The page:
What happens before, during and immediately after bariatric surgery
Answered by Dr Ilmar Kaur, Bariatric Services surgeon
Dr Kaur, once the surgery decision has been made, what procedures do the patients have to go through before the surgery?
We get the main information about the patient’s state of health when they fill in a long and thorough questionnaire. This may seem bothersome, but this information is essential for a safe treatment. All the patients must give pre-operative blood samples including for the determination of both vitamin and iron levels, as they need to be monitored after surgery and it is always useful to compare the results before and after surgery.
We perform preoperative gastroscopy for all patients and ECG for patients older than 50. Other examinations, such as ultrasound and X-rays, and consultations with other specialists like cardiologist, for example, are performed as clinically indicated.
Endoscopy or gastroscopy is one of the things that the patients fear the most. Is it really necessary?
Gastroscopy is necessary to rule out various diseases of the oesophagus, stomach, and duodenum, such as tumours, ulcers, and polyps. To spare patients from the unpleasant procedure, we do it under general anaesthesia just before the operation.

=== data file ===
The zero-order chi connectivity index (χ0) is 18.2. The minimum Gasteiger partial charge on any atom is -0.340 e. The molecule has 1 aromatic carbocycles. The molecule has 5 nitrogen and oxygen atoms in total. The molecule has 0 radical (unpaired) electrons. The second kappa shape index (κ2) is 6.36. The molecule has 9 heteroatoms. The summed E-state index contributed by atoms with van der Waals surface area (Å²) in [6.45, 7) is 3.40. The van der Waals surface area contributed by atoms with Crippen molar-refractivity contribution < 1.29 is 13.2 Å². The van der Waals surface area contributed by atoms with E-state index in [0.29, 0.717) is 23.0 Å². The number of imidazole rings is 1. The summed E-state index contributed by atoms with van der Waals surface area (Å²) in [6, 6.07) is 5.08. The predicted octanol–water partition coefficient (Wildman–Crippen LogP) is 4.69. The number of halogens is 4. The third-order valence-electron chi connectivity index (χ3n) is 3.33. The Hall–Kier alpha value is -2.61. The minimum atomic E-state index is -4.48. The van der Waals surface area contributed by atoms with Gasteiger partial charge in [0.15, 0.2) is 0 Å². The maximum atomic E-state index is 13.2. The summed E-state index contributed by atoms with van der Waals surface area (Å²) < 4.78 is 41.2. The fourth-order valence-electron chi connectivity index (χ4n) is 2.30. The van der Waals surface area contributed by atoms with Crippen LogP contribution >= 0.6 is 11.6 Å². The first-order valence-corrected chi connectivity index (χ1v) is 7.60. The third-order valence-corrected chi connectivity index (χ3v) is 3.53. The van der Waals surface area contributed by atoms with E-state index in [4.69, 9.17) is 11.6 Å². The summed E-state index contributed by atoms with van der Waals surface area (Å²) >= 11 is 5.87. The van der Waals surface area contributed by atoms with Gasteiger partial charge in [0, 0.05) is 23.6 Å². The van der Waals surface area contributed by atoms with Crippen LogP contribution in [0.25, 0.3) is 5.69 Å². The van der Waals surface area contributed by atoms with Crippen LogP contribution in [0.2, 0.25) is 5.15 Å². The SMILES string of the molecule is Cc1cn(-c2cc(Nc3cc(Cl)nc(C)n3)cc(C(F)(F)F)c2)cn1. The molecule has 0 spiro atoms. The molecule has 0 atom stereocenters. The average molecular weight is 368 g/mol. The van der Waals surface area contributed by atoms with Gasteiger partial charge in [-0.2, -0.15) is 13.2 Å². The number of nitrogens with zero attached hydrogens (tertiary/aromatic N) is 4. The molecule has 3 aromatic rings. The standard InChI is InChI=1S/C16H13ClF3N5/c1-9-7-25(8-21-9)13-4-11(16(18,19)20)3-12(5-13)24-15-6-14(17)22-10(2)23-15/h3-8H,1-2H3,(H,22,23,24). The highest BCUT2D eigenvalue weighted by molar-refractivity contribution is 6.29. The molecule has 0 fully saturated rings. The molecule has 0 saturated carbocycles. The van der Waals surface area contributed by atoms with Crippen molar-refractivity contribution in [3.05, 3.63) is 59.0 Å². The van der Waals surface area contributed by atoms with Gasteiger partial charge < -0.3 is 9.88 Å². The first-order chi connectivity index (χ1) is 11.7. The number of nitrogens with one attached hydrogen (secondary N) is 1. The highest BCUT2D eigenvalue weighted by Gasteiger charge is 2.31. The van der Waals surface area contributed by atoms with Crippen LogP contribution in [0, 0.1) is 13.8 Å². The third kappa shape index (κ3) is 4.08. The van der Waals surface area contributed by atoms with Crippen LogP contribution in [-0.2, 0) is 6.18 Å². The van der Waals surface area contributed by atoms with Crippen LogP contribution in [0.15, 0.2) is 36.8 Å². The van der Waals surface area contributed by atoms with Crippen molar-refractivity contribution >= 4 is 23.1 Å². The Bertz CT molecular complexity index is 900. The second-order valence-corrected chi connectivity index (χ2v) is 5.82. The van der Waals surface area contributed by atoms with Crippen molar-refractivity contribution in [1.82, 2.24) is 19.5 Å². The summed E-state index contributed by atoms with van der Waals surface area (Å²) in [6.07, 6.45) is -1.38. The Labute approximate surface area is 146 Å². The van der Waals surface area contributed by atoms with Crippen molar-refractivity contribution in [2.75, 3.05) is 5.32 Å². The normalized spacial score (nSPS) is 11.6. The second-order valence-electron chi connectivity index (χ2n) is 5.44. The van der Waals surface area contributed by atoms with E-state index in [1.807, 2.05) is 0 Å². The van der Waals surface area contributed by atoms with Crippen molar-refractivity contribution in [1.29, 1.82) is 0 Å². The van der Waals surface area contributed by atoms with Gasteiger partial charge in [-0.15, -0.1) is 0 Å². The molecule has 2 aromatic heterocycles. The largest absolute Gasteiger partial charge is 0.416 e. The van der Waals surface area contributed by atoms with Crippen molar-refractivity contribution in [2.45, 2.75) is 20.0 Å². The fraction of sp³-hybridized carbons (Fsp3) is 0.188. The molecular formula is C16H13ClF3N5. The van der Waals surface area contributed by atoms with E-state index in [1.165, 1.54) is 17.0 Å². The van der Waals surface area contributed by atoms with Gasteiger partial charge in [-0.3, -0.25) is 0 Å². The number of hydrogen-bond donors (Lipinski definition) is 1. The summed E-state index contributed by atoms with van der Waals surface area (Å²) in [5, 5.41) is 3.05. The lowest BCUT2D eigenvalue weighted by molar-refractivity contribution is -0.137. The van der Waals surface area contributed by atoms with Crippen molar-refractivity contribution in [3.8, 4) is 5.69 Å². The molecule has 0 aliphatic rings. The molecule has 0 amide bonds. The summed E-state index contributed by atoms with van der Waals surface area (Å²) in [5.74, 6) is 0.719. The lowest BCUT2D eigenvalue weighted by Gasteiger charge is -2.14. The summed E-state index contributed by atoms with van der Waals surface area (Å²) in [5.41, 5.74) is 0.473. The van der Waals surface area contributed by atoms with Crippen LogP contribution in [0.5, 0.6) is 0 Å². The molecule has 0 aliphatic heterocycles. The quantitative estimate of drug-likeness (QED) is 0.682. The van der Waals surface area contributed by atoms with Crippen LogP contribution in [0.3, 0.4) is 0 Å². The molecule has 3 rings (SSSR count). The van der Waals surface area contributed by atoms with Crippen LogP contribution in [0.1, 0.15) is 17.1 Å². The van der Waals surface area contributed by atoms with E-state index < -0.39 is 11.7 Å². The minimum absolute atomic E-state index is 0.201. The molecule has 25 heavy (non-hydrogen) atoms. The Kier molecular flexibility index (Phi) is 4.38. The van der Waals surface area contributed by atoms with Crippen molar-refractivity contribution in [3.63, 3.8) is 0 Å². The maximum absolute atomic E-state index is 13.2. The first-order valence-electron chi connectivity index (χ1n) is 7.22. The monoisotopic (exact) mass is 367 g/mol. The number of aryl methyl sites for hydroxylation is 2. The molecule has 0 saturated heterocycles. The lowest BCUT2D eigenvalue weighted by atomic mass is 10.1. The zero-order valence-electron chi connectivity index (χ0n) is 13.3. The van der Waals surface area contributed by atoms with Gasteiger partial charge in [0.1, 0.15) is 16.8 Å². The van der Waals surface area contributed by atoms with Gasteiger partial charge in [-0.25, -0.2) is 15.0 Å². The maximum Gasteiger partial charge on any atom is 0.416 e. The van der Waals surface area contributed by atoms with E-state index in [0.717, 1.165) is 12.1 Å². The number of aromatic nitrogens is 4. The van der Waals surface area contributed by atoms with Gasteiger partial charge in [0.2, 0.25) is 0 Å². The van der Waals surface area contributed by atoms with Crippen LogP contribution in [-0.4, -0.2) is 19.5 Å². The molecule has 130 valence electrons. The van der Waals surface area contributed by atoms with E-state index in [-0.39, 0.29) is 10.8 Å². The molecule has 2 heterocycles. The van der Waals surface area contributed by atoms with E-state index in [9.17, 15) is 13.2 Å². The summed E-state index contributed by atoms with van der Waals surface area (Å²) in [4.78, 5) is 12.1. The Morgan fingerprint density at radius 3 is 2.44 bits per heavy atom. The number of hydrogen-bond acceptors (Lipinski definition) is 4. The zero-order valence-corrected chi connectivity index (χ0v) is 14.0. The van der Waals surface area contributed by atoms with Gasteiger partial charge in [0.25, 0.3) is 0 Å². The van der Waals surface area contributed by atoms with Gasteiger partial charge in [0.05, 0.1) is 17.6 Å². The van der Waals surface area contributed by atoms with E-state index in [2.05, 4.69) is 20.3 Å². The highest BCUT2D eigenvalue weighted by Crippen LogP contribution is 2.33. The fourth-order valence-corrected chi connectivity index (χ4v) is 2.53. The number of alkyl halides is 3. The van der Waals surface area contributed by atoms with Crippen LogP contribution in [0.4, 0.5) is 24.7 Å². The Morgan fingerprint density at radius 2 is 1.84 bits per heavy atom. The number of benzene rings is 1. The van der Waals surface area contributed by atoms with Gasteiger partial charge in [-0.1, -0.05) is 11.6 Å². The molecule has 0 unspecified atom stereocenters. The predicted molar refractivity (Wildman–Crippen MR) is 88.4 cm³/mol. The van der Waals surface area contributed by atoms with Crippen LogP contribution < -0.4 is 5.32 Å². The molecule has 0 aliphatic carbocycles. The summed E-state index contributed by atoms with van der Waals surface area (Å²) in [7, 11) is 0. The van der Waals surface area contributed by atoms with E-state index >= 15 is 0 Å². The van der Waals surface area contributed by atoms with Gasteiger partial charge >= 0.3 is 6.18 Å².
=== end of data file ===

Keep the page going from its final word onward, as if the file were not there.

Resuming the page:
What happens if something unexpected is found in the process?
Then the operation will be cancelled until the circumstances are clear. The risk of such an unexpected finding is 1:100, i.e. as a rule, we usually do not find anything that would be a contraindication to the operation.
What is a preoperative diet and why is it necessary?
The goal of the preoperative diet is to lose 5-6 kg in a short time. Rapid weight loss first gets rid of the fat in the liver and thus reduces the liver’s size. This simplifies and speeds up the surgery, because a large and fatty liver literally lies on the stomach and it can be a challenge to push it out of the way during the surgery.
The usual preoperative diet lasts for 2 weeks and means about 1000 kcal consumption per day. No diet is required for patients with a body mass index below 35.